How To Run a Fast Mile
Marathons and Half Marathons may have supplanted it as Britain’s favourite race distance, but for pure adrenalin fuelled / lactic laced enjoyment you cannot beat running the Mile!
It’s an even with a rich British heritage. From Roger Bannister, to Coe, Cram and Ovett, and Zola Budd and Kelly Holmes, it’s an event which holds a special place in the annals of British running. It’s also a distance anyone can tackle, it doesn’t matter if you’re a beginner or an elite, anyone can post a time.
Although 1609 metres doesn’t sound like much of a challenge you need to be prepared to run your best possible race. The mile requires a unique combination of speed and endurance, so you need to work on both in your training. Oh, and being prepared to buy a ticket to the pain train is a prerequisite!
Here’s our tips to help you run your best possible mile.
Work on Speed in your training.
Building endurance comes relatively easy to most runners- we all love a social lunchtime run, but building speed is a challenge. Speed training benefits all runners. It forces you to use a larger range of muscle groups; improving efficiency, building strength and helping to develop technique. Try 6-10 short fast hill sprints (20-30 secs), with a walk back down to your starting position after each one.
Set a target, and be ambitious.
Believe it or not, most people tend to underestimate themselves. You can get a rough of an appropriate mile target by taking 20% off your pace per mile for 10k. You should then try to get an idea of what this pace feels like through running some intervals. Try to do this on a flat, measured course so all you have to focus on your effort: Aim for 6 x 400m or 5 x 2mins with 2-3min walk or jog between each one, trying to ‘dial into’ your goal race pace.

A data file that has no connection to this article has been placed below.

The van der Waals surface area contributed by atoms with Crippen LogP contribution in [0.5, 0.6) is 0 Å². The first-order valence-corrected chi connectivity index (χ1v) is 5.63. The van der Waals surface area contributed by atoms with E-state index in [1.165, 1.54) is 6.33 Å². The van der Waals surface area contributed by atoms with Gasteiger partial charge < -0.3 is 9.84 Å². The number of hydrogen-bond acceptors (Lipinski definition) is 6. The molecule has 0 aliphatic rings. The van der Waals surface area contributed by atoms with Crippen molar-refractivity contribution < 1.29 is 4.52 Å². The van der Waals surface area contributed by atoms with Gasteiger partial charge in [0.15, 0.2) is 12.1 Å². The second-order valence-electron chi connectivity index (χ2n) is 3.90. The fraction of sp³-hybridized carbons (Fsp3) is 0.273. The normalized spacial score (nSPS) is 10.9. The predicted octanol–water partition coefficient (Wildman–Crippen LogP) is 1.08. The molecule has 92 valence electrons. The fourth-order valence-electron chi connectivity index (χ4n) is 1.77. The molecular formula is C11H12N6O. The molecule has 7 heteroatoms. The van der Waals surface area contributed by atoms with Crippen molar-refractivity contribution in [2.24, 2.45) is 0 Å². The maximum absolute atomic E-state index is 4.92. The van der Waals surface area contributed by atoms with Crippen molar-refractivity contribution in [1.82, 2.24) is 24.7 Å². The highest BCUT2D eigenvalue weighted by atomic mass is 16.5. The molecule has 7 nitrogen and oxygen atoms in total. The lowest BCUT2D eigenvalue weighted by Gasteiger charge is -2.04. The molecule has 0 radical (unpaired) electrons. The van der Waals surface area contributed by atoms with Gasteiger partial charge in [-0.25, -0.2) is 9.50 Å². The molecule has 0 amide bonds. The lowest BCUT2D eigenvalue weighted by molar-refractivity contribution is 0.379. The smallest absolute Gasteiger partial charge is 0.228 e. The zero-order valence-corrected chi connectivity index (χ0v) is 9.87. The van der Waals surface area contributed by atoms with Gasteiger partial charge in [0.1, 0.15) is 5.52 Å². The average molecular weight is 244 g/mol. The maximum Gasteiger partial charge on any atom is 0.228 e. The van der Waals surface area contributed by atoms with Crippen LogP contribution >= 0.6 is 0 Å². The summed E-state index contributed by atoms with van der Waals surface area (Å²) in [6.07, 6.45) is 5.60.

Strength is important.
Fast running is more ballistic and requires greater power. To run your best race you should improve leg strength, focusing on calves, hamstrings and glutes. Some simple running drills and plyometrics (power training based around hops and jumps) will also be beneficial.
Practise good technique.
Technique is important to unable you to reach your potential. Watch some of the top runners in the world; they run with big expansive piston shaped strides, short, light contact with the ground and dynamic arm movement. 800m World Record Holder David Rudisha suggested that the best advice he ever received was that fast running involves a series of pulling motions. Practise this in training over a few short 100m strides or sprints. Hold a tall posture and lean forward slightly as you run, ‘pulling’ your feet forward quickly as they leave the ground behind you. At the same time pull or drive your arms backwards to drive you forwards, with the arm swinging from the shoulder joint. Remember this as you dash for the finish line.
On Race Day: Focus on the third quarter and give it some welly.
The first half of the race should feel pretty good, but by the time you reach the halfway point you will be starting to feel the strain. This is the point where you really need to concentrate to maintain your effort. Don’t sit back and leave your push until the final quarter - you’ll always find an extra gear as you sense the finish anyway! Give it a real bash- what’s the worst that could happen?